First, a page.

The Labor Department reported Thursday 1.5 million Americans filed initial unemployment claims last week, pushing to nearly 44 million the number of claims filed since the coronavirus pandemic forced the shutdown of the U.S. economy. The Bureau of Labor Statistics said the unemployment rate was 14.1% for the first week of June, up from May's 13.3% rate.

“Today’s unemployment report provided the latest evidence that, despite some leaders’ dreams of moving beyond the COVID-19 crisis, the United States is still in the throes of a major, ongoing joblessness crisis,” unemployment expert Andrew Stettner, senior fellow at the Century Foundation, said in an email to International Business Times.

“This report confirms that labor market problems have shifted away from mass closings and layoffs in immediate response to shutdown orders, and toward still-catastrophic numbers of new layoffs related to the long-term, reverberating effects of a recession.”

The Federal Reserve has predicted unemployment will remain in double digits for most of the rest of the year and won’t fall back to 5.5% before the end of 2022. In February, unemployment was at a historic low of 3.5%.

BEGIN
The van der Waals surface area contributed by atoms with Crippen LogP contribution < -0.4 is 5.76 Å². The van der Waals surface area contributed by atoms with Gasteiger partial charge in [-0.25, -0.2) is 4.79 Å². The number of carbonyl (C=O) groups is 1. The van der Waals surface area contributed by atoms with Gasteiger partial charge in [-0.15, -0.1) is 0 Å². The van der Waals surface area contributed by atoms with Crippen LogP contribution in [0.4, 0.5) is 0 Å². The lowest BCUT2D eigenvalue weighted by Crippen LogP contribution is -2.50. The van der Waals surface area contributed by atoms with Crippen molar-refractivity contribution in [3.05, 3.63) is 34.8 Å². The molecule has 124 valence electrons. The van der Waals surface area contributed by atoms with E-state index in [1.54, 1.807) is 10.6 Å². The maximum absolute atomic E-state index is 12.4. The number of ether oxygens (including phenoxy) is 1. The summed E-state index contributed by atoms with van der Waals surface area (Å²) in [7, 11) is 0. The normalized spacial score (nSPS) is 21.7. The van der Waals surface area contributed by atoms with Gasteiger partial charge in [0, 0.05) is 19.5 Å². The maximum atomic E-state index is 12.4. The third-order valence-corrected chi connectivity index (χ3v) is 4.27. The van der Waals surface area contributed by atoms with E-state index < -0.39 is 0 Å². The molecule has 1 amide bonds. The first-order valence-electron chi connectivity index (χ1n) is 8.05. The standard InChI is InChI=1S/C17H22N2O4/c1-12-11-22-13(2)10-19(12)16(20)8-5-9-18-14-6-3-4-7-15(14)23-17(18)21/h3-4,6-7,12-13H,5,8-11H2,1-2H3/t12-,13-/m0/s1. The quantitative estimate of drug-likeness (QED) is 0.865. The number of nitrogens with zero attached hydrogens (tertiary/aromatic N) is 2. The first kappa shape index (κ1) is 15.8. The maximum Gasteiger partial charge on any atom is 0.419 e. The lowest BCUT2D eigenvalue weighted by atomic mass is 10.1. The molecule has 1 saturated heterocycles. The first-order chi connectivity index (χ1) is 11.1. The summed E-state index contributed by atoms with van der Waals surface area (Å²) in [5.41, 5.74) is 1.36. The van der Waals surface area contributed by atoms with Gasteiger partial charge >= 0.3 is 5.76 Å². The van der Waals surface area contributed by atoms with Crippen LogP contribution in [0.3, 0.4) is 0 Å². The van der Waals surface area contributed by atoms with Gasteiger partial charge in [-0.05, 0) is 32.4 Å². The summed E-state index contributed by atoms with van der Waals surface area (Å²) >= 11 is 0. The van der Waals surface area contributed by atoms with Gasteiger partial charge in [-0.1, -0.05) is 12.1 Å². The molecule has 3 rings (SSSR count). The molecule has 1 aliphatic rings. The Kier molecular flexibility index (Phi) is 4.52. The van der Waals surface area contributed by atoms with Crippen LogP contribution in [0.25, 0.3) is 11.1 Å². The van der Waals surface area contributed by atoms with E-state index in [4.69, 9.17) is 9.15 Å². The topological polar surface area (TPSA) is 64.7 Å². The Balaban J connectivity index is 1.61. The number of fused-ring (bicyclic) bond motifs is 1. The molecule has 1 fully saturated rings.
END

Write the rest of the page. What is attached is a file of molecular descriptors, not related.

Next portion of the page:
BLS said more than 29 million Americans claimed unemployment last week, compared to 1.56 million in the comparable week of 2019.

For the week that ended May 30, nearly 9.3 million people claimed Pandemic Unemployment Assistance benefits in 44 states, and nearly 1.1 million claimed Pandemic Emergency Unemployment Compensation in 35 states.

“More than 760,000 additional claims were reported for the week ending June 13 under the expanded Pandemic Unemployment Assistance program. That suggests we are still dealing with more than 2 million new claims in the latest week," Bankrate.com senior economic analyst Mark Hamrick said in an email to IBTimes.

Stettner said it is too early for Congress to end the $600 a week federal pandemic unemployment payments with COVID-19 cases increasing in nearly two dozen states considering 22% of those eligible for the payments live in states where regular unemployment compensation is less than $300 a week.

“While some Republican policymakers have floated a ‘reemployment bonus’ as a replacement to federal unemployment benefits, the real problem is that millions of Americans won’t be receiving a paycheck in the months ahead. The economic outlook is far worse than when Congress passed the CARES Act in March, and there’s no doubt that a stronger and longer period of assistance is needed,” Stettner said.

Unemployment was highest in Nevada, Puerto Rico, Hawaii, New York and Michigan, with the largest increases in claims filed in California, Massachusetts, Oklahoma, New York and Maryland. The biggest drops in claims were reported in Florida, Texas, Georgia, Michigan and Maine.